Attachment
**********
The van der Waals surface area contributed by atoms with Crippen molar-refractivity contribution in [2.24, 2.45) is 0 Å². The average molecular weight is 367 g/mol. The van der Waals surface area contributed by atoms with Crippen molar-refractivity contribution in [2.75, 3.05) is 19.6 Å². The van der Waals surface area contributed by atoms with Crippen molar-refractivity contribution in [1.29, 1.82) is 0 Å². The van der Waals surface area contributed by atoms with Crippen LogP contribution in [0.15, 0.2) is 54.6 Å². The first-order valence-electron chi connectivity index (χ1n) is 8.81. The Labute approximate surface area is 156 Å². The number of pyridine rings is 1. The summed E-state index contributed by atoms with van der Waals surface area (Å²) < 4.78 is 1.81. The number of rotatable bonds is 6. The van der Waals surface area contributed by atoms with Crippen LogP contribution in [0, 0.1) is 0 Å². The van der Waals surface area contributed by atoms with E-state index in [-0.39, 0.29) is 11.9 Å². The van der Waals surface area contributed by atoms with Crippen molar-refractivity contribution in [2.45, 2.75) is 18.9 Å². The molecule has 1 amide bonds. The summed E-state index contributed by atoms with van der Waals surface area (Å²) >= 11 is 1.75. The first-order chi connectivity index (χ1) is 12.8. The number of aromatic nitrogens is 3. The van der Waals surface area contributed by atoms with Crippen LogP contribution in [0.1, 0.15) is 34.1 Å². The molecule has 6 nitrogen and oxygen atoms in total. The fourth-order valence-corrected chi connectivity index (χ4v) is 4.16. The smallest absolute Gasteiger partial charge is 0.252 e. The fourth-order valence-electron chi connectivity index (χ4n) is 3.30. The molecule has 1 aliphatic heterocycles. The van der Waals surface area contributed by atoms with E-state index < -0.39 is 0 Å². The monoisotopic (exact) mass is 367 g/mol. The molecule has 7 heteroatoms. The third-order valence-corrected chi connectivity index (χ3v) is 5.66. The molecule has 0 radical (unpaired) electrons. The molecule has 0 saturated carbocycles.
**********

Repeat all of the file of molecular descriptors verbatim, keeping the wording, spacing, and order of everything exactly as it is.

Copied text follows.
The van der Waals surface area contributed by atoms with Crippen molar-refractivity contribution in [2.24, 2.45) is 0 Å². The average molecular weight is 367 g/mol. The van der Waals surface area contributed by atoms with Crippen molar-refractivity contribution in [2.75, 3.05) is 19.6 Å². The van der Waals surface area contributed by atoms with Crippen molar-refractivity contribution in [1.29, 1.82) is 0 Å². The van der Waals surface area contributed by atoms with Crippen LogP contribution in [0.15, 0.2) is 54.6 Å². The first-order valence-electron chi connectivity index (χ1n) is 8.81. The Labute approximate surface area is 156 Å². The number of pyridine rings is 1. The summed E-state index contributed by atoms with van der Waals surface area (Å²) < 4.78 is 1.81. The number of rotatable bonds is 6. The van der Waals surface area contributed by atoms with Crippen LogP contribution in [0, 0.1) is 0 Å². The van der Waals surface area contributed by atoms with E-state index in [-0.39, 0.29) is 11.9 Å². The van der Waals surface area contributed by atoms with Crippen molar-refractivity contribution in [2.45, 2.75) is 18.9 Å². The molecule has 1 amide bonds. The summed E-state index contributed by atoms with van der Waals surface area (Å²) >= 11 is 1.75. The first-order chi connectivity index (χ1) is 12.8. The number of aromatic nitrogens is 3. The van der Waals surface area contributed by atoms with Crippen LogP contribution in [0.1, 0.15) is 34.1 Å². The molecule has 6 nitrogen and oxygen atoms in total. The fourth-order valence-corrected chi connectivity index (χ4v) is 4.16. The smallest absolute Gasteiger partial charge is 0.252 e. The fourth-order valence-electron chi connectivity index (χ4n) is 3.30. The molecule has 1 aliphatic heterocycles. The van der Waals surface area contributed by atoms with E-state index < -0.39 is 0 Å². The monoisotopic (exact) mass is 367 g/mol. The molecule has 7 heteroatoms. The third-order valence-corrected chi connectivity index (χ3v) is 5.66. The molecule has 0 radical (unpaired) electrons. The molecule has 0 saturated carbocycles.